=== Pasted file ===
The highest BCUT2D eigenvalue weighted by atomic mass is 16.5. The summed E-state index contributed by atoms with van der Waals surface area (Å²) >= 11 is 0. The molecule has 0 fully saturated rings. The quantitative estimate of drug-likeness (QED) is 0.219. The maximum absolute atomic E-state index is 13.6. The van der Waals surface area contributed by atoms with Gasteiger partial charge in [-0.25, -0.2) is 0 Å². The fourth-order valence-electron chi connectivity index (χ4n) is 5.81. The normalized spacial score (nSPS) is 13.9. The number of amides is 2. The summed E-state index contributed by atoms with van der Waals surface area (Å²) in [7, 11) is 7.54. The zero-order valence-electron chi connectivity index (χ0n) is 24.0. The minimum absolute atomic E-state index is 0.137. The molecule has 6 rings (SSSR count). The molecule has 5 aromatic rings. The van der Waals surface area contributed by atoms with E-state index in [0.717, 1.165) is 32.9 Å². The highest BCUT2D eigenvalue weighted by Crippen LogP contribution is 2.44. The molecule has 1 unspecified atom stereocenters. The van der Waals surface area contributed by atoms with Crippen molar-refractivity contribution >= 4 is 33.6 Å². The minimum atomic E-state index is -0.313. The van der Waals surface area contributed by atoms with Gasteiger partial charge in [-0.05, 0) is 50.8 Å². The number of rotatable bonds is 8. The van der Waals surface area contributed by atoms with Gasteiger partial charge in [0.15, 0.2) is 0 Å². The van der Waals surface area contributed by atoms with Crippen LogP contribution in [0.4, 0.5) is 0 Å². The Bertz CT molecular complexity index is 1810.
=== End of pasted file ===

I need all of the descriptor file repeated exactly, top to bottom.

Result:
The highest BCUT2D eigenvalue weighted by atomic mass is 16.5. The summed E-state index contributed by atoms with van der Waals surface area (Å²) >= 11 is 0. The molecule has 0 fully saturated rings. The quantitative estimate of drug-likeness (QED) is 0.219. The maximum absolute atomic E-state index is 13.6. The van der Waals surface area contributed by atoms with Gasteiger partial charge in [-0.25, -0.2) is 0 Å². The fourth-order valence-electron chi connectivity index (χ4n) is 5.81. The normalized spacial score (nSPS) is 13.9. The number of amides is 2. The summed E-state index contributed by atoms with van der Waals surface area (Å²) in [7, 11) is 7.54. The zero-order valence-electron chi connectivity index (χ0n) is 24.0. The minimum absolute atomic E-state index is 0.137. The molecule has 6 rings (SSSR count). The molecule has 5 aromatic rings. The van der Waals surface area contributed by atoms with E-state index in [0.717, 1.165) is 32.9 Å². The highest BCUT2D eigenvalue weighted by Crippen LogP contribution is 2.44. The molecule has 1 unspecified atom stereocenters. The van der Waals surface area contributed by atoms with Crippen molar-refractivity contribution >= 4 is 33.6 Å². The minimum atomic E-state index is -0.313. The van der Waals surface area contributed by atoms with Gasteiger partial charge in [-0.05, 0) is 50.8 Å². The number of rotatable bonds is 8. The van der Waals surface area contributed by atoms with Gasteiger partial charge in [0.15, 0.2) is 0 Å². The van der Waals surface area contributed by atoms with Crippen LogP contribution in [0.4, 0.5) is 0 Å². The Bertz CT molecular complexity index is 1810.